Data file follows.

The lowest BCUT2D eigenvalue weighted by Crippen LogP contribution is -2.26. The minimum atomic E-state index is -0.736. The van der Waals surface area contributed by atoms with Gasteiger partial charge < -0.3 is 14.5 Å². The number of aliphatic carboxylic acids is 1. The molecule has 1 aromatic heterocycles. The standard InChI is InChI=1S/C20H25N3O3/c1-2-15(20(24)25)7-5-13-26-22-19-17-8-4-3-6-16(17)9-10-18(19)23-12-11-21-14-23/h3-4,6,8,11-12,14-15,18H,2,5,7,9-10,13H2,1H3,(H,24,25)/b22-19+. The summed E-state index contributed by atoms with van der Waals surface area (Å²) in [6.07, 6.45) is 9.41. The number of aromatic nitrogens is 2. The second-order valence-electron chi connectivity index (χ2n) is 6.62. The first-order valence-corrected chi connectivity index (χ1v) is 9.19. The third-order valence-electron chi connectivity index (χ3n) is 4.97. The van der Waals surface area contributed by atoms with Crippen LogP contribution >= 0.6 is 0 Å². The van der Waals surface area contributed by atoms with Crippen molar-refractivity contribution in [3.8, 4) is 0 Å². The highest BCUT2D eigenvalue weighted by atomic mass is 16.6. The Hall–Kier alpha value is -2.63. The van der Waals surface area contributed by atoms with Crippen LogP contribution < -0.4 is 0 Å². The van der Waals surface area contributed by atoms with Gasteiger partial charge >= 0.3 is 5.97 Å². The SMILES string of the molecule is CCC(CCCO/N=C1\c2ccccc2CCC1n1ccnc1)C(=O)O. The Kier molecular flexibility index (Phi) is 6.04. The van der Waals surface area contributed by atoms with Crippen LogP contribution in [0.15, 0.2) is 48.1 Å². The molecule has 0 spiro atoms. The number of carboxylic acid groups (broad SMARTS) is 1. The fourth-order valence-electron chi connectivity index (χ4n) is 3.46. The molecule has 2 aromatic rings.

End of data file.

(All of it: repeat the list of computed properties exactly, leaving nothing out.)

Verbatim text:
The lowest BCUT2D eigenvalue weighted by Crippen LogP contribution is -2.26. The minimum atomic E-state index is -0.736. The van der Waals surface area contributed by atoms with Gasteiger partial charge < -0.3 is 14.5 Å². The number of aliphatic carboxylic acids is 1. The molecule has 1 aromatic heterocycles. The standard InChI is InChI=1S/C20H25N3O3/c1-2-15(20(24)25)7-5-13-26-22-19-17-8-4-3-6-16(17)9-10-18(19)23-12-11-21-14-23/h3-4,6,8,11-12,14-15,18H,2,5,7,9-10,13H2,1H3,(H,24,25)/b22-19+. The summed E-state index contributed by atoms with van der Waals surface area (Å²) in [6.07, 6.45) is 9.41. The number of aromatic nitrogens is 2. The second-order valence-electron chi connectivity index (χ2n) is 6.62. The first-order valence-corrected chi connectivity index (χ1v) is 9.19. The third-order valence-electron chi connectivity index (χ3n) is 4.97. The van der Waals surface area contributed by atoms with Crippen LogP contribution >= 0.6 is 0 Å². The van der Waals surface area contributed by atoms with Crippen molar-refractivity contribution in [3.8, 4) is 0 Å². The highest BCUT2D eigenvalue weighted by atomic mass is 16.6. The Hall–Kier alpha value is -2.63. The van der Waals surface area contributed by atoms with Crippen LogP contribution < -0.4 is 0 Å². The van der Waals surface area contributed by atoms with Gasteiger partial charge >= 0.3 is 5.97 Å². The SMILES string of the molecule is CCC(CCCO/N=C1\c2ccccc2CCC1n1ccnc1)C(=O)O. The Kier molecular flexibility index (Phi) is 6.04. The van der Waals surface area contributed by atoms with Crippen LogP contribution in [0.15, 0.2) is 48.1 Å². The molecule has 0 spiro atoms. The number of carboxylic acid groups (broad SMARTS) is 1. The fourth-order valence-electron chi connectivity index (χ4n) is 3.46. The molecule has 2 aromatic rings.